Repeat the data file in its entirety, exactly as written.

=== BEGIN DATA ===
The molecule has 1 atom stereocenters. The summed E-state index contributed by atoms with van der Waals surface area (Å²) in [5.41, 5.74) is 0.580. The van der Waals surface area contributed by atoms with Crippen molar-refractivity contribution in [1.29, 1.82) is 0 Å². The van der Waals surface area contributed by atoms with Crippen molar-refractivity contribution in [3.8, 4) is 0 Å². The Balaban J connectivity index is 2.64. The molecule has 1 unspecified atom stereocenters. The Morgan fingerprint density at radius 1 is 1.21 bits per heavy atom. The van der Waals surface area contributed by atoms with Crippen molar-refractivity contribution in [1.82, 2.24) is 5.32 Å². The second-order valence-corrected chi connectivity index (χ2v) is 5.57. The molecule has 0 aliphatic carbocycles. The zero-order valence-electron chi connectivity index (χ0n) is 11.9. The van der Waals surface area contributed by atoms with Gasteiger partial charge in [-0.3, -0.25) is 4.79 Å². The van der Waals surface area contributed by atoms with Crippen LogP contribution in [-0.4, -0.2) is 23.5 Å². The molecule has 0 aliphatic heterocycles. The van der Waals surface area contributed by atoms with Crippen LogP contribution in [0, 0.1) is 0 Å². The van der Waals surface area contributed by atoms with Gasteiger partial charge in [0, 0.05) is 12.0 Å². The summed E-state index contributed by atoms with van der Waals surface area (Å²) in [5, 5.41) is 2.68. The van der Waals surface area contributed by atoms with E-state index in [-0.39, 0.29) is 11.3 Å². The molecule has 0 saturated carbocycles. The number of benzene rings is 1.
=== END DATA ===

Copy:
The molecule has 1 atom stereocenters. The summed E-state index contributed by atoms with van der Waals surface area (Å²) in [5.41, 5.74) is 0.580. The van der Waals surface area contributed by atoms with Crippen molar-refractivity contribution in [1.29, 1.82) is 0 Å². The van der Waals surface area contributed by atoms with Crippen molar-refractivity contribution in [3.8, 4) is 0 Å². The Balaban J connectivity index is 2.64. The molecule has 1 unspecified atom stereocenters. The Morgan fingerprint density at radius 1 is 1.21 bits per heavy atom. The van der Waals surface area contributed by atoms with Crippen molar-refractivity contribution in [1.82, 2.24) is 5.32 Å². The second-order valence-corrected chi connectivity index (χ2v) is 5.57. The molecule has 0 aliphatic carbocycles. The zero-order valence-electron chi connectivity index (χ0n) is 11.9. The van der Waals surface area contributed by atoms with Gasteiger partial charge in [-0.3, -0.25) is 4.79 Å². The van der Waals surface area contributed by atoms with Crippen LogP contribution in [-0.4, -0.2) is 23.5 Å². The molecule has 0 aliphatic heterocycles. The van der Waals surface area contributed by atoms with Crippen LogP contribution in [0, 0.1) is 0 Å². The van der Waals surface area contributed by atoms with Gasteiger partial charge in [0, 0.05) is 12.0 Å². The summed E-state index contributed by atoms with van der Waals surface area (Å²) in [5, 5.41) is 2.68. The van der Waals surface area contributed by atoms with E-state index in [-0.39, 0.29) is 11.3 Å². The molecule has 0 saturated carbocycles. The number of benzene rings is 1.